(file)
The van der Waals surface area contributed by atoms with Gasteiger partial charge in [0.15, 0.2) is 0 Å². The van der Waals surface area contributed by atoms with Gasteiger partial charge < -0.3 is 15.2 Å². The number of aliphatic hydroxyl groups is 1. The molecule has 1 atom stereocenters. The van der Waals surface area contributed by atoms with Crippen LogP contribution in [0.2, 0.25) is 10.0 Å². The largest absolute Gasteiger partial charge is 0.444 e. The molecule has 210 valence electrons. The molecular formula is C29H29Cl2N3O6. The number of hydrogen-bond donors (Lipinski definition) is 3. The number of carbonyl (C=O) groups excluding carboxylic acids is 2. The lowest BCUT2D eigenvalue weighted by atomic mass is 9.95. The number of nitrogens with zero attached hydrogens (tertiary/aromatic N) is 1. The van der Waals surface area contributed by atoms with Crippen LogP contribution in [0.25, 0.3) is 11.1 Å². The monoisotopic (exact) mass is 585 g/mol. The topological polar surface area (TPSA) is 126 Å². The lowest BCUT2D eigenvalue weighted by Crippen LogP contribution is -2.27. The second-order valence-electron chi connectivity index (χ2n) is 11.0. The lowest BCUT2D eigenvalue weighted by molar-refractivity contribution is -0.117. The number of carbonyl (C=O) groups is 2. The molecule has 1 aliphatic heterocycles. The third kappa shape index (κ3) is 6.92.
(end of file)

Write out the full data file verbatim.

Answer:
The van der Waals surface area contributed by atoms with Gasteiger partial charge in [0.15, 0.2) is 0 Å². The van der Waals surface area contributed by atoms with Gasteiger partial charge < -0.3 is 15.2 Å². The number of aliphatic hydroxyl groups is 1. The molecule has 1 atom stereocenters. The van der Waals surface area contributed by atoms with Crippen LogP contribution in [0.2, 0.25) is 10.0 Å². The largest absolute Gasteiger partial charge is 0.444 e. The molecule has 210 valence electrons. The molecular formula is C29H29Cl2N3O6. The number of hydrogen-bond donors (Lipinski definition) is 3. The number of carbonyl (C=O) groups excluding carboxylic acids is 2. The lowest BCUT2D eigenvalue weighted by atomic mass is 9.95. The number of nitrogens with zero attached hydrogens (tertiary/aromatic N) is 1. The van der Waals surface area contributed by atoms with Crippen LogP contribution in [0.25, 0.3) is 11.1 Å². The monoisotopic (exact) mass is 585 g/mol. The topological polar surface area (TPSA) is 126 Å². The lowest BCUT2D eigenvalue weighted by Crippen LogP contribution is -2.27. The second-order valence-electron chi connectivity index (χ2n) is 11.0. The lowest BCUT2D eigenvalue weighted by molar-refractivity contribution is -0.117. The number of carbonyl (C=O) groups is 2. The molecule has 1 aliphatic heterocycles. The third kappa shape index (κ3) is 6.92.